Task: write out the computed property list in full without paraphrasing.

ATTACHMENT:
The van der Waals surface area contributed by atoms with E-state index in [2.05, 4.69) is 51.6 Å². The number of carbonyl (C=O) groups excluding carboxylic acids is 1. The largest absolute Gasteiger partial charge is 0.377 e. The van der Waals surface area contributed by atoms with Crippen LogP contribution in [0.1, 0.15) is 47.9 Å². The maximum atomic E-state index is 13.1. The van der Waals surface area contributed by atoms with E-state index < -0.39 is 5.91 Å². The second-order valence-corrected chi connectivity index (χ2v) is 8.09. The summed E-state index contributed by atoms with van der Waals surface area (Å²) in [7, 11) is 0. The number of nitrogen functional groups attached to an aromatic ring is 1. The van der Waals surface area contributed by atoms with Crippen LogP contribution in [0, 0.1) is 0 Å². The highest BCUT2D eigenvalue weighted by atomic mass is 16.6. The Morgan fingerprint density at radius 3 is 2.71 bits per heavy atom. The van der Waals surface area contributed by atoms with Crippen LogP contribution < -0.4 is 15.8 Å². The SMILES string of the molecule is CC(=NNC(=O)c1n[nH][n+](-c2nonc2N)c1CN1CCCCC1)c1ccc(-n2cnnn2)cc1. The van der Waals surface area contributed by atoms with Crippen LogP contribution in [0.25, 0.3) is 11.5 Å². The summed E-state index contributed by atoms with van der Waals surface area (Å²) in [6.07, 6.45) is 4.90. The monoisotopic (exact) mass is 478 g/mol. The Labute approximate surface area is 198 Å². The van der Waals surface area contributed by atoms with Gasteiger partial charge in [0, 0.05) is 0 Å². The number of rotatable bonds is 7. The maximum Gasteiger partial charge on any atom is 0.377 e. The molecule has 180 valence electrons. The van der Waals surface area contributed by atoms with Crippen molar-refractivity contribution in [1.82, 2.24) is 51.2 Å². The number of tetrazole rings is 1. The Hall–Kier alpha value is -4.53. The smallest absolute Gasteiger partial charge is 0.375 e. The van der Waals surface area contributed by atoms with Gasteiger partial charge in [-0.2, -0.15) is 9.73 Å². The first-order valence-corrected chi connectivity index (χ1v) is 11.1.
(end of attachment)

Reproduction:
The van der Waals surface area contributed by atoms with E-state index in [2.05, 4.69) is 51.6 Å². The number of carbonyl (C=O) groups excluding carboxylic acids is 1. The largest absolute Gasteiger partial charge is 0.377 e. The van der Waals surface area contributed by atoms with Crippen LogP contribution in [0.1, 0.15) is 47.9 Å². The maximum atomic E-state index is 13.1. The van der Waals surface area contributed by atoms with E-state index < -0.39 is 5.91 Å². The second-order valence-corrected chi connectivity index (χ2v) is 8.09. The summed E-state index contributed by atoms with van der Waals surface area (Å²) in [7, 11) is 0. The number of nitrogen functional groups attached to an aromatic ring is 1. The van der Waals surface area contributed by atoms with Crippen LogP contribution in [0, 0.1) is 0 Å². The highest BCUT2D eigenvalue weighted by atomic mass is 16.6. The Morgan fingerprint density at radius 3 is 2.71 bits per heavy atom. The van der Waals surface area contributed by atoms with Crippen LogP contribution < -0.4 is 15.8 Å². The SMILES string of the molecule is CC(=NNC(=O)c1n[nH][n+](-c2nonc2N)c1CN1CCCCC1)c1ccc(-n2cnnn2)cc1. The van der Waals surface area contributed by atoms with Crippen LogP contribution in [0.25, 0.3) is 11.5 Å². The summed E-state index contributed by atoms with van der Waals surface area (Å²) in [6.07, 6.45) is 4.90. The monoisotopic (exact) mass is 478 g/mol. The Labute approximate surface area is 198 Å². The van der Waals surface area contributed by atoms with Gasteiger partial charge in [0, 0.05) is 0 Å². The number of rotatable bonds is 7. The maximum Gasteiger partial charge on any atom is 0.377 e. The molecule has 180 valence electrons. The van der Waals surface area contributed by atoms with Crippen molar-refractivity contribution in [1.82, 2.24) is 51.2 Å². The number of tetrazole rings is 1. The Hall–Kier alpha value is -4.53. The smallest absolute Gasteiger partial charge is 0.375 e. The van der Waals surface area contributed by atoms with Gasteiger partial charge in [-0.2, -0.15) is 9.73 Å². The first-order valence-corrected chi connectivity index (χ1v) is 11.1.